Important Update From OSHA For Construction Crane Projects

OSHAThe Occupational Safety and Health Administration has the best interests of operators of cranes and derricks in mind with its rulemaking requiring crane operators on construction sites to meet one of four qualification/certification options by Nov. 10, 2017.

On August 9, 2010, OSHA published the final rule for cranes and derricks in construction. OSHA developed the cranes standard through a negotiated rulemaking process. The Agency established a Federal advisory committee, the Cranes and Derricks Negotiated Rulemaking Advisory Committee (C-DAC), to develop a draft proposed rule. C-DAC met in 2003 and 2004 and developed a draft proposed rule that it provided to OSHA. The rule that OSHA subsequently proposed closely followed C-DAC’s draft proposal (73 FR 59718).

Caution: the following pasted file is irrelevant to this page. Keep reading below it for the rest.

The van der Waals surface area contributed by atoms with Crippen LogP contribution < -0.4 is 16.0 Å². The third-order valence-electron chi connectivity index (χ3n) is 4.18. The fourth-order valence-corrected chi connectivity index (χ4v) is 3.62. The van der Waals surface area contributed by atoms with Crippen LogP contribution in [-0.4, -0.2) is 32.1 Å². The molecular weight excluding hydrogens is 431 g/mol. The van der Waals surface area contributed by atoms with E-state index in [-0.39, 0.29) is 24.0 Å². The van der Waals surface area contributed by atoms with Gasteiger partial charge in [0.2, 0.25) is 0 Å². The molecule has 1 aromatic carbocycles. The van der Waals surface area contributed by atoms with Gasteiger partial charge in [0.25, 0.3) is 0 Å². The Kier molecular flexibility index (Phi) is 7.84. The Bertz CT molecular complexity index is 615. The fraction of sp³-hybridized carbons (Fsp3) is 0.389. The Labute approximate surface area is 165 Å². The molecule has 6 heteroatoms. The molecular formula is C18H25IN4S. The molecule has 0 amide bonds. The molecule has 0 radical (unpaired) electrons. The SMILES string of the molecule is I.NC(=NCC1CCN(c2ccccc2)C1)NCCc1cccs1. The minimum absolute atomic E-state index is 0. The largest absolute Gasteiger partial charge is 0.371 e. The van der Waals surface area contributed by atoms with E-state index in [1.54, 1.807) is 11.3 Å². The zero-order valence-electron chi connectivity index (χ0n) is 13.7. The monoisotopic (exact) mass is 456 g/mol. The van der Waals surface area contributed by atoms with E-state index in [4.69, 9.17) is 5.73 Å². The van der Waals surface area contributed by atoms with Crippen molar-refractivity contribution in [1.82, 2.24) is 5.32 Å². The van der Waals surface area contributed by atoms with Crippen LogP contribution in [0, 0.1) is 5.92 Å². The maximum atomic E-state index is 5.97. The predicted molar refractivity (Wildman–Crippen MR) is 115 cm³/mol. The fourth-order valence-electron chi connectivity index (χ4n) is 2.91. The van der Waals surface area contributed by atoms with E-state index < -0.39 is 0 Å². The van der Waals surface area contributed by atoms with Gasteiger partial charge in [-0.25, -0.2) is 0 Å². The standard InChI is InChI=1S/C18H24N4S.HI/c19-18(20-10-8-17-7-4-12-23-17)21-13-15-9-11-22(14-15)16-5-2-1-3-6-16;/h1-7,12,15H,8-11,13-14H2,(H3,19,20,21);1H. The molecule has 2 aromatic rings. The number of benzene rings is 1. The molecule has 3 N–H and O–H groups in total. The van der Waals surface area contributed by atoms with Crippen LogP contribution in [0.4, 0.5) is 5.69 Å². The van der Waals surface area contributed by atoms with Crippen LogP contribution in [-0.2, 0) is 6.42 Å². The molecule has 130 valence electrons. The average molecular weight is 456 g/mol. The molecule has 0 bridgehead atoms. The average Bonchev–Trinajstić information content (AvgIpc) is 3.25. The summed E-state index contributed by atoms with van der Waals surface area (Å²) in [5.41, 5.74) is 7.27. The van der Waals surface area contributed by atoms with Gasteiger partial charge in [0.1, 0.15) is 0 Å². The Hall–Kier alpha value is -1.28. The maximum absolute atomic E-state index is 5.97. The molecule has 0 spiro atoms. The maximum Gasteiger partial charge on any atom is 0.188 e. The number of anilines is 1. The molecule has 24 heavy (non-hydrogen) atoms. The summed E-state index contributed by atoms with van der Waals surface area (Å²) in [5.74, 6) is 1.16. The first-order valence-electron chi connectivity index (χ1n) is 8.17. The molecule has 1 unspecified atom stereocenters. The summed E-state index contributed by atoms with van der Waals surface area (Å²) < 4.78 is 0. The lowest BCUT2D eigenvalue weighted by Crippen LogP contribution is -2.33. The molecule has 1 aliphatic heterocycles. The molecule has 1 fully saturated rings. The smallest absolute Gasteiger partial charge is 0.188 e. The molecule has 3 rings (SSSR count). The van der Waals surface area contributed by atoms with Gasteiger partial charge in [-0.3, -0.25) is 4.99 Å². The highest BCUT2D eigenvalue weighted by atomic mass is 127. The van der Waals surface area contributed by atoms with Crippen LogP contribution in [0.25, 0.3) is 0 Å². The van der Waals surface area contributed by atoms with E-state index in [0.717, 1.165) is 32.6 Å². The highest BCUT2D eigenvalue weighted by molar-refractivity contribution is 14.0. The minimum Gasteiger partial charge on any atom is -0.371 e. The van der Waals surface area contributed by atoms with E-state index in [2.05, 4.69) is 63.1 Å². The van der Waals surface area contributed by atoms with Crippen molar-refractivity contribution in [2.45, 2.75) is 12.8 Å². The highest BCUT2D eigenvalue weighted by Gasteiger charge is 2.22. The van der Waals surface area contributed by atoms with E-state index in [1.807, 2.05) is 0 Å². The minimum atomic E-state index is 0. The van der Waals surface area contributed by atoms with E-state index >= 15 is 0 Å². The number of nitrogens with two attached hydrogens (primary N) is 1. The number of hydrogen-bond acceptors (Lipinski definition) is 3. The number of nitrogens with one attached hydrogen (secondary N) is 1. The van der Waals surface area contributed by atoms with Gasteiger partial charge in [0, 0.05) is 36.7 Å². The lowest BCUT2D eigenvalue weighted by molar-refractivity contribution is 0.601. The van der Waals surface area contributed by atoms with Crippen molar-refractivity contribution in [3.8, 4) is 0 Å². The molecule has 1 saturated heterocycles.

The Agency initiated a Small Business Advocacy Review Panel in 2006. The Agency published the proposed rule for cranes in construction in 2008, received public comment on the proposal, and conducted a public hearing. OSHA’s final rule incorporated, with minor changes, the four-option scheme C-DAC recommended and the Agency proposed. Accordingly, in Sec.  1926.1427, OSHA requires employers to ensure that their crane operators are certified under at least one of four options. The four options are:

Option 1. Certification by an independent testing organization accredited by a nationally recognized accrediting organization

Option 2. Qualification by an employer’s independently audited program

Option 3. Qualification by the U.S. military

Option 4. Compliance with qualifying state or local licensing requirements.

OSHA decided to adjust the standard to help prevent fatalities and injuries. Hazards include cranes and derricks contacting power lines, workers getting caught in or struck by equipment, unsafe work practices, and equipment tip-overs.

Frankly, there were too many high-profile crane incidents occurring, which is why OSHA felt the need to update its Cranes and Derricks standard.